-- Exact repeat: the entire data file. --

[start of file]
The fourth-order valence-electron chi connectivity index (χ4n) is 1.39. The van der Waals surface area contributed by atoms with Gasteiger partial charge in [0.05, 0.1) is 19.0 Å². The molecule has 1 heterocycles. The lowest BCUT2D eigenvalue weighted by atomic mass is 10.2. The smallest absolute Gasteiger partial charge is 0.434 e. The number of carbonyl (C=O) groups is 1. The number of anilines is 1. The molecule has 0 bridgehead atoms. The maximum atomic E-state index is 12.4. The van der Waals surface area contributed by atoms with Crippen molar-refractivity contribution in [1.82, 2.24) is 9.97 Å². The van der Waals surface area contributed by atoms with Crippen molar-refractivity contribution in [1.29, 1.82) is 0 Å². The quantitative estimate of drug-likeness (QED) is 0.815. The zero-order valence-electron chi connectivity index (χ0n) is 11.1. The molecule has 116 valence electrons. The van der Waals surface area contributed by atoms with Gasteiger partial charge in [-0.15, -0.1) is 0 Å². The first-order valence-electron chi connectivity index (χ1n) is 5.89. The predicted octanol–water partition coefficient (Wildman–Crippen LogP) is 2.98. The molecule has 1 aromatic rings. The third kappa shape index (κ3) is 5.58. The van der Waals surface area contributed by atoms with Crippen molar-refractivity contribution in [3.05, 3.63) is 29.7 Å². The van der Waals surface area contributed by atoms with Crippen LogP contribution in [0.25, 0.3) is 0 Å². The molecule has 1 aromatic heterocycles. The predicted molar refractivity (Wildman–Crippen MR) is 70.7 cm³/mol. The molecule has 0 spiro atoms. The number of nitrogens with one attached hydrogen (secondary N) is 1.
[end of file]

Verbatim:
The fourth-order valence-electron chi connectivity index (χ4n) is 1.39. The van der Waals surface area contributed by atoms with Gasteiger partial charge in [0.05, 0.1) is 19.0 Å². The molecule has 1 heterocycles. The lowest BCUT2D eigenvalue weighted by atomic mass is 10.2. The smallest absolute Gasteiger partial charge is 0.434 e. The number of carbonyl (C=O) groups is 1. The number of anilines is 1. The molecule has 0 bridgehead atoms. The maximum atomic E-state index is 12.4. The van der Waals surface area contributed by atoms with Crippen molar-refractivity contribution in [1.82, 2.24) is 9.97 Å². The van der Waals surface area contributed by atoms with Crippen molar-refractivity contribution in [1.29, 1.82) is 0 Å². The quantitative estimate of drug-likeness (QED) is 0.815. The zero-order valence-electron chi connectivity index (χ0n) is 11.1. The molecule has 116 valence electrons. The van der Waals surface area contributed by atoms with Gasteiger partial charge in [-0.15, -0.1) is 0 Å². The first-order valence-electron chi connectivity index (χ1n) is 5.89. The predicted octanol–water partition coefficient (Wildman–Crippen LogP) is 2.98. The molecule has 1 aromatic rings. The third kappa shape index (κ3) is 5.58. The van der Waals surface area contributed by atoms with Crippen molar-refractivity contribution in [3.05, 3.63) is 29.7 Å². The van der Waals surface area contributed by atoms with Crippen LogP contribution in [0.25, 0.3) is 0 Å². The molecule has 1 aromatic heterocycles. The predicted molar refractivity (Wildman–Crippen MR) is 70.7 cm³/mol. The molecule has 0 spiro atoms. The number of nitrogens with one attached hydrogen (secondary N) is 1.